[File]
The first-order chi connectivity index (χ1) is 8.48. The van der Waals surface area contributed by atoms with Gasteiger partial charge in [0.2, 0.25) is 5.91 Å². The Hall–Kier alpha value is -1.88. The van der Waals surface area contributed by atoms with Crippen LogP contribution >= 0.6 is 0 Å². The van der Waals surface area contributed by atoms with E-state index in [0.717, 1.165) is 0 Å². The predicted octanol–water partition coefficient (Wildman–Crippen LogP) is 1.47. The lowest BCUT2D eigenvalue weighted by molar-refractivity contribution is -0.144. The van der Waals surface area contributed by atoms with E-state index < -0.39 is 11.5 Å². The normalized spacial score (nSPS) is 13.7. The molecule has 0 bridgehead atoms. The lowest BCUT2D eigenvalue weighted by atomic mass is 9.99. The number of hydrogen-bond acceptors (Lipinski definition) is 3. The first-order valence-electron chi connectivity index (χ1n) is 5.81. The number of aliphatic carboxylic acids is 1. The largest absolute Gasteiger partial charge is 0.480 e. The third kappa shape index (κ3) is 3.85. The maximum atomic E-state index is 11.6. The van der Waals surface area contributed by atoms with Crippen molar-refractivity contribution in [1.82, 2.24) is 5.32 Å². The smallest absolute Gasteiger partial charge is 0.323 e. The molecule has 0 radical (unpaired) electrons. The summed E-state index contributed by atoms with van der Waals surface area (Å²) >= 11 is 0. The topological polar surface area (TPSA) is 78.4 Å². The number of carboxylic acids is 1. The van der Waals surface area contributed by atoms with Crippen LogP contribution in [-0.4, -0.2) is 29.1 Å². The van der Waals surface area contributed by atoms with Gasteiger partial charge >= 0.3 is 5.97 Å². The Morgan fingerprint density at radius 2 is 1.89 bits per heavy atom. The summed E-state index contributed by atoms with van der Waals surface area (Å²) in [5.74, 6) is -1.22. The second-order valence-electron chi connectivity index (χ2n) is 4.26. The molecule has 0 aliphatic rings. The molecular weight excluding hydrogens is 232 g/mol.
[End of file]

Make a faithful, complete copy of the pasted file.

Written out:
The first-order chi connectivity index (χ1) is 8.48. The van der Waals surface area contributed by atoms with Gasteiger partial charge in [0.2, 0.25) is 5.91 Å². The Hall–Kier alpha value is -1.88. The van der Waals surface area contributed by atoms with Crippen LogP contribution >= 0.6 is 0 Å². The van der Waals surface area contributed by atoms with E-state index in [0.717, 1.165) is 0 Å². The predicted octanol–water partition coefficient (Wildman–Crippen LogP) is 1.47. The lowest BCUT2D eigenvalue weighted by molar-refractivity contribution is -0.144. The van der Waals surface area contributed by atoms with E-state index < -0.39 is 11.5 Å². The normalized spacial score (nSPS) is 13.7. The molecule has 0 bridgehead atoms. The lowest BCUT2D eigenvalue weighted by atomic mass is 9.99. The number of hydrogen-bond acceptors (Lipinski definition) is 3. The first-order valence-electron chi connectivity index (χ1n) is 5.81. The number of aliphatic carboxylic acids is 1. The largest absolute Gasteiger partial charge is 0.480 e. The third kappa shape index (κ3) is 3.85. The maximum atomic E-state index is 11.6. The van der Waals surface area contributed by atoms with Crippen molar-refractivity contribution in [1.82, 2.24) is 5.32 Å². The smallest absolute Gasteiger partial charge is 0.323 e. The molecule has 0 radical (unpaired) electrons. The summed E-state index contributed by atoms with van der Waals surface area (Å²) >= 11 is 0. The topological polar surface area (TPSA) is 78.4 Å². The number of carboxylic acids is 1. The van der Waals surface area contributed by atoms with Crippen LogP contribution in [-0.4, -0.2) is 29.1 Å². The van der Waals surface area contributed by atoms with Gasteiger partial charge >= 0.3 is 5.97 Å². The Morgan fingerprint density at radius 2 is 1.89 bits per heavy atom. The summed E-state index contributed by atoms with van der Waals surface area (Å²) in [5.74, 6) is -1.22. The second-order valence-electron chi connectivity index (χ2n) is 4.26. The molecule has 0 aliphatic rings. The molecular weight excluding hydrogens is 232 g/mol.